Creator |
Akbarian Kaljahi, Arman |
Publisher | University of British Columbia |
Date Issued | 2015 |
Description | In the first part of this thesis, we solve the coupled Einstein-Vlasov system in spherical symmetry using direct numerical integration of the Vlasov equation in phase space. Focusing on the case of massless particles we study critical phenomena in the model, finding strong evidence for generic type I behaviour at the black hole threshold that parallels what has previously been observed in the massive sector. For differing families of initial data we find distinct critical solutions, so there is no universality of the critical configuration itself. However we find indications of at least a weak universality in the lifetime scaling exponent, which is yet to be understood. Additionally, we clarify the role that angular momentum plays in the critical behaviour in the massless case. The second part focuses on type II critical collapse. Using the critical collapse of a massless scalar field in spherical symmetry as a test case, we study a generalization of the BSSN formulation due to Brown that is suited for use with curvilinear coordinates. We adopt standard dynamical gauge choices, including 1+log slicing and a shift that is either zero or evolved by a Gamma-driver condition. With both choices of shift we are able to evolve sufficiently close to the black hole threshold to 1) unambiguously identify the discrete self-similarity of the critical solution, 2) determine an echoing exponent consistent with previous calculations, and 3) measure a mass scaling exponent, also in accord with prior computations. Our results can be viewed as an encouraging first step towards the use of hyperbolic formulations in more generic type II scenarios, including the as yet unresolved problem of critical collapse of axisymmetric gravitational waves. In the last part, we present simulations of nonlinear evolutions of pure gravity waves. We describe a new G-BSSN code in axial symmetry that is capable of evolving a pure vacuum content in a strong gravity regime for both Teukolsky and Brill initial data. We provide strong evidence for the accuracy of the numerical solver. Our results suggest that the G-BSSN is promising for type II critical phenomena studies. |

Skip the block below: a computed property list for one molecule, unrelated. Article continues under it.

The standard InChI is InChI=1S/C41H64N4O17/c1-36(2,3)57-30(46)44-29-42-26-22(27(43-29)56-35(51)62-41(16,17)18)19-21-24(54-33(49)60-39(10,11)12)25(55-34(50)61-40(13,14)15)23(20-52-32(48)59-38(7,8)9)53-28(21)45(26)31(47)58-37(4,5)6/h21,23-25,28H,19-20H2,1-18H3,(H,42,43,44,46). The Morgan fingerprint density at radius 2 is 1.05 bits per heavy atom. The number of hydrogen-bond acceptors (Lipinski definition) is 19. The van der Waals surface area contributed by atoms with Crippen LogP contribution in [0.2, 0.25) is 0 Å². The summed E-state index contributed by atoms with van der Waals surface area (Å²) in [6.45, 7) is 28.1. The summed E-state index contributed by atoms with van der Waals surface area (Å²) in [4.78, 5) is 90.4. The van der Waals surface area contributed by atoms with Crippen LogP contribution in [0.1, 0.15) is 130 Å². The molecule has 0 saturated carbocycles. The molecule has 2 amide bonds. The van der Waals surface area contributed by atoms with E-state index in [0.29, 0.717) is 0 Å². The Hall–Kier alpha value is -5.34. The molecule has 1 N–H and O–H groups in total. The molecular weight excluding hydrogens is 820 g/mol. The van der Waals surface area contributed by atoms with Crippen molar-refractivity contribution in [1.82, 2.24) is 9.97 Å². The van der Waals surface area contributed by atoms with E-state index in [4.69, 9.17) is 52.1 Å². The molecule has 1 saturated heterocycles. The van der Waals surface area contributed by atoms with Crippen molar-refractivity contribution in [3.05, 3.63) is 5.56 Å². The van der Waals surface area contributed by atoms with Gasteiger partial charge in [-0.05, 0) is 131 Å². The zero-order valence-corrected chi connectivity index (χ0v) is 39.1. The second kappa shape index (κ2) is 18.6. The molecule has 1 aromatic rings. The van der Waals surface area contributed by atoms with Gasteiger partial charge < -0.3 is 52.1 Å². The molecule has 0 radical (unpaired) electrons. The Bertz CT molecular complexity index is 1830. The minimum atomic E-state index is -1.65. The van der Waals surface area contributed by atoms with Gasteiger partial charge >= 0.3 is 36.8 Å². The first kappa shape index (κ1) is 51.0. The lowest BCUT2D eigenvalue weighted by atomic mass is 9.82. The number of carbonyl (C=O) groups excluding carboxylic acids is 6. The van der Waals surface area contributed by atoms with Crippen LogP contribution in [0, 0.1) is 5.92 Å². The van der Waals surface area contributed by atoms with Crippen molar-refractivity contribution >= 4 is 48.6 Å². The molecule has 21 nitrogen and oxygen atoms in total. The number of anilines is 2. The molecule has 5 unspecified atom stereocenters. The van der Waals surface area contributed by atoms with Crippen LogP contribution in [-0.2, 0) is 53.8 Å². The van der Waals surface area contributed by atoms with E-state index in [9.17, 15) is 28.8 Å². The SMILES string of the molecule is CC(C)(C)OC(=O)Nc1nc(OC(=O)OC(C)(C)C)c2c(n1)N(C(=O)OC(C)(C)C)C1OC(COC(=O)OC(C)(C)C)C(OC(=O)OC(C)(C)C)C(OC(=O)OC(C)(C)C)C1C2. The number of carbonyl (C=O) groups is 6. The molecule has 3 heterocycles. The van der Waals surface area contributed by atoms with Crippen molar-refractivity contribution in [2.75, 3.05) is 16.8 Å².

Genre |
Thesis/Dissertation |
Type |
Text |
Language | eng |
Date Available | 2016-01-06 |
Provider | Vancouver : University of British Columbia Library |
Rights | Attribution-NonCommercial-NoDerivs 2.5 Canada |
DOI | 10.14288/1.0223157 |
URI | http://hdl.handle.net/2429/56287 |
Degree |
Doctor of Philosophy - PhD |
Program |
Physics |
Affiliation |
Science, Faculty of Physics and Astronomy, Department of |
Degree Grantor | University of British Columbia |
GraduationDate | 2016-02 |
Campus |
UBCV |
Scholarly Level | Graduate |
Rights URI | http://creativecommons.org/licenses/by-nc-nd/2.5/ca/ |
AggregatedSourceRepository | DSpace |